Grading the Canadiens’ trade of Tyler Toffoli to the Flames
In the first major NHL trade since Jack Eichel was shipped to the Vegas Golden Knights in November, forward Tyler Toffoli was dealt from the Montreal Canadiens to the Calgary Flames last week.
Toffoli is 29 years old and spent the last season and a half with the Canadiens. This season, the winger scored nine goals and 26 points in 37 games with Montreal. That’s a pace of 20 goals and 58 points per 82 games. He is also coming off scoring 28 goals and 44 points in 52 games last season.
In exchange for Toffoli, the Canadiens received a first-round pick in either 2022 or 2023, prospect Emil Heineman, forward Tyler Pitlick, a 2023 fifth-round pick and a conditional 2024 fourth-round pick. Let’s take a look at how the trade breaks down for each team.
Adding Toffoli makes sense for the Flames. They’re looking to contend right now. The team’s forward group is composed of a lot of top players like Johnny Gaudreau, Elias Lindholm, Andrew Mangiapane and Matthew Tkachuk, Toffoli will fit in as a nice complimentary piece.
Toffoli can score and while last year’s production with Montreal likely isn’t sustainable based on his typical production rate throughout his career, he should be able to be counted on for 20+ goals per year at minimum. He made an immediate impact as well.
Holy moly Tyler Toffoli. And that pass! 🤯
— NHL (@NHL) February 16, 2022
A huge factor with Toffoli is his contract. He still has term remaining and won’t be eligible to test free agency until 2024, meaning the Flames can factor him in over the next few years, as they seek to continue competing. It’s arguably the perfect length left on his contract. Toffoli is nearing 30 years old and while the Flames have him for a few years, they won’t be tied to the player long enough that they need to worry about a decline. At a $4.25 million cap hit, he brings great value for the price and even if his production does slide a bit, it’s still a reasonable cap hit.
An x-factor in this is that Toffoli was coached by Flames head coach Darryl Sutter with Los Angeles. They were together when the Kings won a Stanley Cup in 2014. Toffoli also played with Sean Monahan in junior hockey, where they were dominant with the Ottawa 67’s. Given that Monahan is in the midst of a terrible year offensively, there’s the hope that the option of playing him with Toffoli could be the spark he needs.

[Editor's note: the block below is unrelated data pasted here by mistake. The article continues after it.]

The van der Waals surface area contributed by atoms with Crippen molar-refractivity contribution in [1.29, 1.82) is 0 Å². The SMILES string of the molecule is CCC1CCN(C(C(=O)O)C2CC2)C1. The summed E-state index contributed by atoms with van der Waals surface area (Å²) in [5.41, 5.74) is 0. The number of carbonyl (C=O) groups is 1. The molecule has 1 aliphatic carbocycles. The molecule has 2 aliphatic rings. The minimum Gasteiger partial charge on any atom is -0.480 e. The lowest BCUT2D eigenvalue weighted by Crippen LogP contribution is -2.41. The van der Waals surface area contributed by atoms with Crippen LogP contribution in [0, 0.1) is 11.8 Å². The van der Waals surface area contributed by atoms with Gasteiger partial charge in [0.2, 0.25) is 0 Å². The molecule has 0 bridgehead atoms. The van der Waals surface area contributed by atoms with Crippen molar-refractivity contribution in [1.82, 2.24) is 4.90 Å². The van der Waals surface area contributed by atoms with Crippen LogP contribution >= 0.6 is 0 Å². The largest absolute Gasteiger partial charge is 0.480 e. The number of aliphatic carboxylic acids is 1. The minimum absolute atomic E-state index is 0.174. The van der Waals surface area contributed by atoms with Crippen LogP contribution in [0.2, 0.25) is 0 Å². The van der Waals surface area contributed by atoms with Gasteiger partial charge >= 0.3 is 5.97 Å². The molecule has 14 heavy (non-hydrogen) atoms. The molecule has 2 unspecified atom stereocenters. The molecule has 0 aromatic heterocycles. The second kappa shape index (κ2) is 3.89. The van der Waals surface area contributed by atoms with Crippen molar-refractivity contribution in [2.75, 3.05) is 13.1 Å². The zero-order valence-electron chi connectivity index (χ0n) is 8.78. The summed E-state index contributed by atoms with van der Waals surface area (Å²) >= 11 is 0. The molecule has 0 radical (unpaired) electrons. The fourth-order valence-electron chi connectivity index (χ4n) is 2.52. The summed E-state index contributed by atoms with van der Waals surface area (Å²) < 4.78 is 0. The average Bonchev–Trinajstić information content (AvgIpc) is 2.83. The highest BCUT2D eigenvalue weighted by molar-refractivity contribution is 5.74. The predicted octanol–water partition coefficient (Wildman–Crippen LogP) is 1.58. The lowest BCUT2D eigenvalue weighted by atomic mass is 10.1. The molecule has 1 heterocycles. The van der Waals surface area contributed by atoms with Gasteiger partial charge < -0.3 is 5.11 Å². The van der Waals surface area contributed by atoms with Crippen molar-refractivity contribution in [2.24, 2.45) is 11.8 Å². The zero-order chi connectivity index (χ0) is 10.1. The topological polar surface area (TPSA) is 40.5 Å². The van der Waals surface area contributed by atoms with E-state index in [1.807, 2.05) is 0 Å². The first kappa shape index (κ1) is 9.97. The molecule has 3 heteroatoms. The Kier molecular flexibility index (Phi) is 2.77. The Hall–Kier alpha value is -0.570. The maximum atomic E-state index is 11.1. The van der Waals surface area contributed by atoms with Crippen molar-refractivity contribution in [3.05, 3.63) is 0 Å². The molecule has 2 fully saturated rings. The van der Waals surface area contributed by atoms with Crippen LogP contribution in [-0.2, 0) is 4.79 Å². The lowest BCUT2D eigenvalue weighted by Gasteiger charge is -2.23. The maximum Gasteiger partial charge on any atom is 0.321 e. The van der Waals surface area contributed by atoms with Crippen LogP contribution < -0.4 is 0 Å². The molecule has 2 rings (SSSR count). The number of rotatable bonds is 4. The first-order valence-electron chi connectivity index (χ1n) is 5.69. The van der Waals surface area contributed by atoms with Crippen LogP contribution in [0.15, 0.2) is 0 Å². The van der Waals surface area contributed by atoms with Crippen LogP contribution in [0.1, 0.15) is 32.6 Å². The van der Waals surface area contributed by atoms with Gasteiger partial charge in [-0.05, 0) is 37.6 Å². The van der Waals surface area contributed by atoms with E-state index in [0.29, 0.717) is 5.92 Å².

All this considered, Toffoli seems to be a fit and the price to acquire him was fair. He’ll give them a better chance to compete in the Pacific Division and Western Conference as a whole.
Moving Toffoli was the right play for Montreal, given where they’re at as an organization. The Canadiens are sitting at the bottom of the league, and looking to rebuild. They need to try to recoup assets and Toffoli’s age means he’s not necessarily going to be a long-term fit with Montreal.
It’s hard to imagine the Canadiens getting more than what they did in this trade as well. Two years ago, Toffoli was traded to Vancouver from Los Angeles. The Kings did not land near the value that Montreal did in this trade. Montreal’s package was better based on his rising value since coming to Montreal and his contract status.
In 2020, the Kings were able to get back a second-round pick and prospect Tyler Madden (who was a former third-round pick) as the main pieces in return. They also took on Tim Schaller’s contract as well. Montreal got better assets, with the pick being in first round rather than the second round and Heineman being a former second-round pick, rather than a former third-round pick.
Heineman was selected 43rd overall by the Florida Panthers in 2020. He was dealt to Calgary as part of the Sam Bennett trade last year. The forward has 11 goals and 16 points in 37 games this season, playing in Sweden’s top professional league.
Pitlick won’t factor into Montreal’s future and is having a pretty rough year. But he can potentially be a solid bottom-six forward in the short-term.
It’s also worth remembering that Toffoli was a free agency addition for Montreal. They added him while giving up nothing other than cap space. He then helped prove helpful during Montreal’s deep playoff run.
The Canadiens capitalized on Toffoli’s value at the right time and got a pretty solid return that should help them to build for the future.
This is one of the few trades that actually does work well for both the buyer and seller. The Flames made a nice addition and get someone with term remaining at a reasonable cap hit. The Canadiens moved a player who likely wasn’t part of their future plans. In return, they got back future assets to help them build for later.